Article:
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- Missouri House votes to allow concealed weapons without permits (04/28/16)8
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- Two hurt in motorcycle wreck on Interstate 55 (04/25/16)1
- 2016 All-Missourian Boys Basketball (04/29/16)
- Senator introduces bill for I-57 that would connect Sikeston with Little Rock (04/28/16)4
- Law firm requests information about Cape's traffic cameras (04/25/16)3
- Local lawmakers split over failed medical marijuana bill; voters may have a say (04/26/16)19
Local governments face rising in health insurance costs
Local governments no longer find themselves immune to the rising cost of providing health insurance for employees.
The city of Cape Girardeau will pay about 6 percent more -- or about $140,000 -- next year to cover approximately 370 employees who receive health insurance benefits. The increase at least partly is due to a large rise in the number of claims; especially high-dollar claims. It comes after several years without a significant increase in the cost of premiums. The only recent increase was a 1 percent jump for dependent premiums last year.
County Clerk Kara Clark Summers has been leading meetings to discuss possible changes to employer-sponsored medical benefit plans for the county's 170-plus employees.
On Thursday, Summers likely will propose to the county commission that medical insurance coverage should come under the charge of the county with help from a third-party administrator. This would be instead of retaining the use of a full-service health insurance company.
The city is seeing the first change in the design of its health plan in more five years and its first significant increase in costs in an even longer span of time.
David Johnson is a consultant with CBIZ Benefits and Insurance Services, which was hired by the city to evaluate health insurance companies' proposals and plan designs. He told city council members Monday that higher insurance costs are justified because of a "dramatic" increase in claims the past two years. Paid claims are up 27 percent, and 15 of those claims were for more than $50,000 each.
The city won't scale back its benefit package. It provides employees with an option of participating in a traditional preferred-provider organization health plan or a health savings account plan and offers dependent coverage. City employees don't pay a premium for their coverage, but they do for dependents.
No extra costs will be seen by employees for their own premiums, but premiums for dependents will rise 6 percent.
Employees will pay a bit more for co-pays on specialist visits and prescriptions with the plan changes. No changes will be made to the city's plan for dental insurance.
Assistant city manager Heather Brooks said a 6-percent increase in health insurance costs was budgeted during annual planning.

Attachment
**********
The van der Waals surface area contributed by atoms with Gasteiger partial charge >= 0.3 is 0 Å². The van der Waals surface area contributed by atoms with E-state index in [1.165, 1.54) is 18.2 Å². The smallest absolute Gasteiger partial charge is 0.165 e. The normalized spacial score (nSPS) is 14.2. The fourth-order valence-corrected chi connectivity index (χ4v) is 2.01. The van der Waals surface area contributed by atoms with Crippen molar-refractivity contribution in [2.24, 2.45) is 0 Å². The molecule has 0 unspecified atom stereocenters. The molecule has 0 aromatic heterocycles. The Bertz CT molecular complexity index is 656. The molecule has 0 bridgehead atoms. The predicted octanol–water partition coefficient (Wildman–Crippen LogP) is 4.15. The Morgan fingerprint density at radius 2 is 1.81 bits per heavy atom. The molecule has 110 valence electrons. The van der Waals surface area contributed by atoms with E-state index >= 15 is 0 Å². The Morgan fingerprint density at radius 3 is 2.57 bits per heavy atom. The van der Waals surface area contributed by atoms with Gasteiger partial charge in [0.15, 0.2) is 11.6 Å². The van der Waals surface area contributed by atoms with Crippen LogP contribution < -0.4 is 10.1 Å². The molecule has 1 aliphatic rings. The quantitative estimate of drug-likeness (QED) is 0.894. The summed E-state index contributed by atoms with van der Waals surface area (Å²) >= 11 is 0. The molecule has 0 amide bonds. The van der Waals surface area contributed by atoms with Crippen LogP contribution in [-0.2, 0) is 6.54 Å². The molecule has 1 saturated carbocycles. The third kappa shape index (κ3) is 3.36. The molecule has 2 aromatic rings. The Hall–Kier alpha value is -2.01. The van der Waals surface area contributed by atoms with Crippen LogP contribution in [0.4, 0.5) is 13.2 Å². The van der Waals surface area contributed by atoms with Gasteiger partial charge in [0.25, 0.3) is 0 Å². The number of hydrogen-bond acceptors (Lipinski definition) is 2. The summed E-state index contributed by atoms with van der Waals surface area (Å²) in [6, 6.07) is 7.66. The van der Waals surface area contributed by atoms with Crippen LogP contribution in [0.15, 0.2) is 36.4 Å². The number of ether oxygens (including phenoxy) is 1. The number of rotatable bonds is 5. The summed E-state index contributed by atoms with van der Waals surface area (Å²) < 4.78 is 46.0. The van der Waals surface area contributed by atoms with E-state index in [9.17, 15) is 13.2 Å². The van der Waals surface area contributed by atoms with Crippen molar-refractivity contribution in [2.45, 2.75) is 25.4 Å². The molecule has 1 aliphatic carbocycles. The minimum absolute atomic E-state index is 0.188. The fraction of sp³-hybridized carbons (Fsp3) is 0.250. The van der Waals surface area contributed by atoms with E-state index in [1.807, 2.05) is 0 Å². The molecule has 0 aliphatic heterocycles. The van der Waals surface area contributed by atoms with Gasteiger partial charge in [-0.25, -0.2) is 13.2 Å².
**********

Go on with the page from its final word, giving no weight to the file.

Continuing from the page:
No single reason has been determined for the increase in claim amounts since the city receives only aggregate information regarding the usage of its plan.
The city does, Brooks said, use an employee benefit team that works with human resources and the service firm to analyze trends and determine if changes are needed. She said claims often are cyclical, "meaning you will see some really good years and then some bad years. We had several years of good claims and now we are starting to see some increases."
The city's experience before this year seems to indicate it might have bucked a trend seen elsewhere. Premium costs for employer-sponsored health insurance have been rising for years, only to level off somewhat this year, according to a study released this fall by Kaiser Family Foundation and the Health Research & Educational Trust.
A Bureau of Labor Statistics report in July stated local government employers paid a greater share -- up to 8 percent more -- of medical premiums than private industry employers for single coverage.
Up to 8 percent more in just one year is the amount Summers predicts the county will need to pay if a proposal to self-insure employees is not approved by the commission.
"This is something we have been looking at for two years," Summers said. "It is taking a bit of a risk, but if we don't do something now, we could have a lot higher cost put out to us."
Summers said county employees would keep their existing benefits, which are similar to those offered by the city, with the employee's premium being fully paid. The difference would be that the county would design the plan and pay the benefits; anything budgeted but not paid out in claims would come back to the county instead of going to the insurance company.
Summers said the design of the plan would be based on the current plan provided by the insurance company, and employees would not see a difference in coverage.
401 Independence St., Cape Girardeau, MO
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